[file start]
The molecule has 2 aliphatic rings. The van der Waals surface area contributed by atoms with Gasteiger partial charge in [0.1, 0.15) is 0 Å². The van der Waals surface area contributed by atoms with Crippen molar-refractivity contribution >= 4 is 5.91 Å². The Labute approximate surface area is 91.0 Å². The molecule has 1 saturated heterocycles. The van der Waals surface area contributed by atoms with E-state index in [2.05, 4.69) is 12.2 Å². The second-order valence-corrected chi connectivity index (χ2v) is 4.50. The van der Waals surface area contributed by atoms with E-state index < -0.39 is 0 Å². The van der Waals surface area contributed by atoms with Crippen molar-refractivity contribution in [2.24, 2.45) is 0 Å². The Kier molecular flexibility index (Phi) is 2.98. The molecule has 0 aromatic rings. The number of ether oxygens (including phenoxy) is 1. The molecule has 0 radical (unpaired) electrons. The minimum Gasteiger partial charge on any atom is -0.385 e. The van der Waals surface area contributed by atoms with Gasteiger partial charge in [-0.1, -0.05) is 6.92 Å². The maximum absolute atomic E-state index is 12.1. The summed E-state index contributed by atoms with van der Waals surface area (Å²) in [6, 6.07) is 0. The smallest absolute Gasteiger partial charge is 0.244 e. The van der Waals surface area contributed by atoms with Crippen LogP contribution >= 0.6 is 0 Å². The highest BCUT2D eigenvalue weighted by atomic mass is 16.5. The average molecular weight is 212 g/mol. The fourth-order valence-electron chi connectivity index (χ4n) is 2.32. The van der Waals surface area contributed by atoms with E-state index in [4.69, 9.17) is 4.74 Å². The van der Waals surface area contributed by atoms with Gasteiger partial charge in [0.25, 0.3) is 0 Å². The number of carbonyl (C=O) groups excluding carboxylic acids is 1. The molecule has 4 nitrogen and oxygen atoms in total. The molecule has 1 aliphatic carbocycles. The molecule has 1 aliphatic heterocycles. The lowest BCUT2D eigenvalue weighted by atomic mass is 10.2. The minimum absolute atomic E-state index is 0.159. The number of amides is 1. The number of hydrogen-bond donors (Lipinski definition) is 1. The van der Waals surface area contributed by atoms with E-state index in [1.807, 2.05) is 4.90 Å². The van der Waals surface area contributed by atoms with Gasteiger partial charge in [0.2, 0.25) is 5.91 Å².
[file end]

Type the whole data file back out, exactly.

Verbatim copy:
The molecule has 2 aliphatic rings. The van der Waals surface area contributed by atoms with Gasteiger partial charge in [0.1, 0.15) is 0 Å². The van der Waals surface area contributed by atoms with Crippen molar-refractivity contribution >= 4 is 5.91 Å². The Labute approximate surface area is 91.0 Å². The molecule has 1 saturated heterocycles. The van der Waals surface area contributed by atoms with E-state index in [2.05, 4.69) is 12.2 Å². The second-order valence-corrected chi connectivity index (χ2v) is 4.50. The van der Waals surface area contributed by atoms with E-state index < -0.39 is 0 Å². The van der Waals surface area contributed by atoms with Crippen molar-refractivity contribution in [2.24, 2.45) is 0 Å². The Kier molecular flexibility index (Phi) is 2.98. The molecule has 0 aromatic rings. The number of ether oxygens (including phenoxy) is 1. The molecule has 0 radical (unpaired) electrons. The minimum Gasteiger partial charge on any atom is -0.385 e. The van der Waals surface area contributed by atoms with Gasteiger partial charge in [-0.1, -0.05) is 6.92 Å². The maximum absolute atomic E-state index is 12.1. The summed E-state index contributed by atoms with van der Waals surface area (Å²) in [6, 6.07) is 0. The smallest absolute Gasteiger partial charge is 0.244 e. The van der Waals surface area contributed by atoms with Crippen LogP contribution >= 0.6 is 0 Å². The highest BCUT2D eigenvalue weighted by atomic mass is 16.5. The average molecular weight is 212 g/mol. The fourth-order valence-electron chi connectivity index (χ4n) is 2.32. The van der Waals surface area contributed by atoms with E-state index in [4.69, 9.17) is 4.74 Å². The van der Waals surface area contributed by atoms with Gasteiger partial charge in [0.25, 0.3) is 0 Å². The number of carbonyl (C=O) groups excluding carboxylic acids is 1. The molecule has 4 nitrogen and oxygen atoms in total. The molecule has 1 aliphatic carbocycles. The molecule has 1 aliphatic heterocycles. The lowest BCUT2D eigenvalue weighted by atomic mass is 10.2. The minimum absolute atomic E-state index is 0.159. The number of amides is 1. The number of hydrogen-bond donors (Lipinski definition) is 1. The van der Waals surface area contributed by atoms with E-state index in [1.807, 2.05) is 4.90 Å². The van der Waals surface area contributed by atoms with Gasteiger partial charge in [0.2, 0.25) is 5.91 Å².